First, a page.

What is “Sex Therapy?”

Sex therapy addresses the needs of both individuals and couples who have concerns about their sexual desires, relationships, pleasures or performance.  Often, couples who have great relationships but want to “spice up” and otherwise improve the sexual side of intimacy will work with a sex therapist as a “sex mentor” to help them gain inspiration, ideas and skills.  Other times, sex therapy is one aspect of psychotherapy and couples counseling.

If any aspect of your sex life or sexual relationship is concerning you, or if your sexual connection with your partner isn’t quite where you’d like it to be, then talking to a trained, credentialed sex therapist is probably the best choice you can make.  Here’s why:

Sex is never separate from other aspects of who we are, or from the context of our lives and relationships as a whole. Still, if one of your concerns is sexual, then working with someone who has special training, experience, and knowledge about sexual matters is essential.

Most credentialed sex therapists are trained as full-fledged psychotherapists with a Masters or Ph.D. degree, usually in psychology, counseling, or social work.  However, they also have additional advanced training in sexology and wide-ranging sex therapy methods. It’s this additional training—as well as ongoing continuing education in the field—that really distinguishes a Certified Sex Therapist from other types of therapists.

Some people, and even some mental health professionals, hold the mistaken notion that sex therapists address merely the functional part of sex—i.e., getting or keeping an erection, having an orgasm, desire and arousal (or lack thereof), sexless relationships, pain with sex, or sexual preferences and identity.  While it’s true that sex therapy does deal with these issues, that’s often just the starting point. Our sexuality is connected to every aspect of our selves, and we can’t really split-off body from psyche.

Our sexual self is informed by the culture we grew up in and the community we live in now; it’s affected by the way we learned about sex and our early relationship experiences. Our sexuality influences how we feel about our bodies, our physical health, our moods, and, of course, the satisfaction we find in our intimate relationships.  A sex therapist has to be expert at working with all of the puzzle pieces of her clients’ lives—emotional, mental and physiological; past, present, and future—in order to help them fit together.

Some practitioners use terms like “sex educator” or “sex coach” to describe themselves. What, exactly, is the difference between a sex educator, sex coach and sex therapist?

The greatest difference between these titles is the amount and depth of training each professional has undergone, and the degree of emotional and personal history she is trained to explore with an individual or couple. Level of education can be a factor, too: sex educators and coaches do not necessarily have advanced degrees—although some do. Typically, educators and coaches are able to offer explicit sex information, teach love-making and communication skills, and provide suggestions for positive change. However, they are not experienced therapists. They aren’t meant to delve too deeply into your emotional or relationship concerns. By contrast, a sex therapist can work with you as intensely as needed, plus, do the same kinds of skills-building and educating as coaches. Some sex therapists identify their expertise using both titles. In addition, because a sex therapist is usually an experienced individual and couples’ psychotherapist first, clients needn’t split time and funds between a sex therapist and a “regular” therapist who is probably ill-equipped to cope with complex sexual issues. Most have little or no training in that area at all.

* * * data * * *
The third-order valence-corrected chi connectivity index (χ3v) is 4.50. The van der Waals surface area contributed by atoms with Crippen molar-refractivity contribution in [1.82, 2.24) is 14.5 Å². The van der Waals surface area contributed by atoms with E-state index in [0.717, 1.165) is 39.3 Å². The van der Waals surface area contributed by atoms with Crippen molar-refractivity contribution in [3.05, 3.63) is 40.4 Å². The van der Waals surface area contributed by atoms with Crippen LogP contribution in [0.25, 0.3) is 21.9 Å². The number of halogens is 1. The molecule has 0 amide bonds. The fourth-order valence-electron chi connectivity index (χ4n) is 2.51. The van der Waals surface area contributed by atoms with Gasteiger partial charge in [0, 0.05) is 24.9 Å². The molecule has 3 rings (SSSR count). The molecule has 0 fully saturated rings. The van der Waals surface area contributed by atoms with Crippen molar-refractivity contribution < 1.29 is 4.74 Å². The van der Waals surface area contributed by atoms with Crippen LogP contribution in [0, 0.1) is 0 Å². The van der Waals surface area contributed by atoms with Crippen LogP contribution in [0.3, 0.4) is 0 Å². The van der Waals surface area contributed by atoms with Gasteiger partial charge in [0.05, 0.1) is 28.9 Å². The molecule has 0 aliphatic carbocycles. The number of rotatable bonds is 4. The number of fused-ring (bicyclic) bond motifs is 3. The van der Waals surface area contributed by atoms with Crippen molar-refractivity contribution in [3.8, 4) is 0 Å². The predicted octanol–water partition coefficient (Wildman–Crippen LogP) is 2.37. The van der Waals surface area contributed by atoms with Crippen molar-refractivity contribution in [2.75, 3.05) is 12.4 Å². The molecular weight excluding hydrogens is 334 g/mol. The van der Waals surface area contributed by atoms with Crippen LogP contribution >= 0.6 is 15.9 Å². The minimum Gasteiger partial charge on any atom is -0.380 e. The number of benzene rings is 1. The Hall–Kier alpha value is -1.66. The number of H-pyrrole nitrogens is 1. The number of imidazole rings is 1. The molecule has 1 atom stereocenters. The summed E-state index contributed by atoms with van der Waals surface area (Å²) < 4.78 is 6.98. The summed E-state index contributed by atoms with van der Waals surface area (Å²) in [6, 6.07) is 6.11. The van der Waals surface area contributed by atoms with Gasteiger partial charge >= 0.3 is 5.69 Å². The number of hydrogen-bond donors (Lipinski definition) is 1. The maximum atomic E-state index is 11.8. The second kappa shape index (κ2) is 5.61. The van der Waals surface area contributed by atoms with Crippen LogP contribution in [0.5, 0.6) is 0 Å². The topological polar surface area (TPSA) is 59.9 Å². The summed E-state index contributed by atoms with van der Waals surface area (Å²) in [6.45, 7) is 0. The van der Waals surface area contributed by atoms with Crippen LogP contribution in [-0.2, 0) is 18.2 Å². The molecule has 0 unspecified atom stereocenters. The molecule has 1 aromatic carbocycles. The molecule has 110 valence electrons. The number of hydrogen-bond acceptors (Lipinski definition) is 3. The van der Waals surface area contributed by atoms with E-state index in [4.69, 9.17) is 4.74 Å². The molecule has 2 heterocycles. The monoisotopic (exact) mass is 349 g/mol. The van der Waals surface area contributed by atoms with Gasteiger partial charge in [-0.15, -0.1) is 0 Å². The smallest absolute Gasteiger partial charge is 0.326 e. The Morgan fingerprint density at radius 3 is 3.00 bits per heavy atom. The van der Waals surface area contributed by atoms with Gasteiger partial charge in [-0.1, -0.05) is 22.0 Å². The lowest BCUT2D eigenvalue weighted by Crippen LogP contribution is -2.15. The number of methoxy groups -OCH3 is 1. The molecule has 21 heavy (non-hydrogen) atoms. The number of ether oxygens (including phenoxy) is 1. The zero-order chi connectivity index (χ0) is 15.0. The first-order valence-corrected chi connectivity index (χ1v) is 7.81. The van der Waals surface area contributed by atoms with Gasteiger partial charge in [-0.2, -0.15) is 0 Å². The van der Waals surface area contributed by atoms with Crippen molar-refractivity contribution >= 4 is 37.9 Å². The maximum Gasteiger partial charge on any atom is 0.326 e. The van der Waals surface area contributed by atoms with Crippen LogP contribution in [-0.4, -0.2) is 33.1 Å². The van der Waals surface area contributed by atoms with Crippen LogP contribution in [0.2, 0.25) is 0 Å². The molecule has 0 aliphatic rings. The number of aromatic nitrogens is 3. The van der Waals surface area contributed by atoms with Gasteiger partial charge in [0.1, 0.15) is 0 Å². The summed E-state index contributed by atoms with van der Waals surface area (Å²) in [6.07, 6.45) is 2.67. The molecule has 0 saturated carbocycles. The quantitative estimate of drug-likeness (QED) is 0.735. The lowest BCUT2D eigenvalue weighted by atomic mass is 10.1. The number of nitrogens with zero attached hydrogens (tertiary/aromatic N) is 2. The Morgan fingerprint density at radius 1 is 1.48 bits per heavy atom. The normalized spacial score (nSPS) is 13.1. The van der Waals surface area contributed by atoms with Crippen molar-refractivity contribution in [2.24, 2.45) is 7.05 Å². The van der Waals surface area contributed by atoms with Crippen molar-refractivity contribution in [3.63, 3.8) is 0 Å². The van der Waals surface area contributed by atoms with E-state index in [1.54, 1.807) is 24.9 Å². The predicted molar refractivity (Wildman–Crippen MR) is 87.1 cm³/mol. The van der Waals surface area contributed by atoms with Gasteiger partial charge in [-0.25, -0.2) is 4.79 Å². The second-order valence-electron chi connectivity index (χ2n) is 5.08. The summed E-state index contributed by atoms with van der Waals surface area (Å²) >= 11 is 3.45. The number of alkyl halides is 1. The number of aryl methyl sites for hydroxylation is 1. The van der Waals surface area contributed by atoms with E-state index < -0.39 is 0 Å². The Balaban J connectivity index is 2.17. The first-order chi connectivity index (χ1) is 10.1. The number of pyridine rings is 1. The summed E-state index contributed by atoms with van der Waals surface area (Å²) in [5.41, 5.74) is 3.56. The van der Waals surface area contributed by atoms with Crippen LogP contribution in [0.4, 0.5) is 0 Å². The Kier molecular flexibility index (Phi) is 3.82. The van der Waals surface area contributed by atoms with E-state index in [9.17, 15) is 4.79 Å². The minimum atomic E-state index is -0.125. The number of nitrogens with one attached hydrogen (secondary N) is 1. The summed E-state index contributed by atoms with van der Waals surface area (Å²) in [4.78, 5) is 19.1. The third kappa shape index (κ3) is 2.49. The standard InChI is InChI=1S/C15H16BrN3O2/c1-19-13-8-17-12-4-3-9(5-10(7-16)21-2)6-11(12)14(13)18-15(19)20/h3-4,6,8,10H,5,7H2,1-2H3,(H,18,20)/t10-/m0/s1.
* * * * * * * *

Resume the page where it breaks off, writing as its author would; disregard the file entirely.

What Issues Does Sex Therapy Usually Address:

The list is long, but here are most of the basics:

  • Reduced desire for sex
  • Difficulty becoming become aroused
  • Erectile problems
  • Orgasm problems
  • Communicating about sex with partners
  • Improving boring or routine sex lives
  • Sexless marriages
  • Partners with different degrees or types of sexual desire
  • Concerns about what turns you on, or who turns you on
  • Being sexual with a partner if you or your partner has a history of trauma or sexual abuse
  • Pain during sex
  • Out of control or compulsive sexual behavior
  • Problems with body image
  • Trouble experiencing pleasure
  • Sexual pleasure or functioning in the face of physical challenges or chronic illness
  • Concerns about your sexual orientation or preference
  • Helping parents communicate with kids about sex
  • Gender transitions
  • Alternative relationship styles
  • Concerns about sexual practices
  • Fetishes

What’s The Best Advice for Someone Thinking About Starting Sex Therapy?

Whether you choose to see me or someone else, be sure your therapist is certified by AASECT* or can demonstrate an equivalent level of training.

Your therapist should be someone you feel very comfortable with. You’ll be speaking in great detail about your most intimate experiences, so you want to feel accepted no matter how unusual you think your concerns may be. You’ll want to feel that your therapist really gets you. Whether your relationship and sex life is a traditional one, or what some people call alternative (or kinky), or somewhere in-between, you’ll want to be sure to work with a person who is accepting of and knowledgeable about your lifestyle.

Because any form of therapy creates a very unique relationship between therapist and client, impeccable skills are just a starting place. Sometimes, no matter how good a therapist looks on paper, the chemistry between you is just wrong. That’s why it’s so important that you trust your gut. There’s no substitute for feeling safe enough to reveal your deepest truths.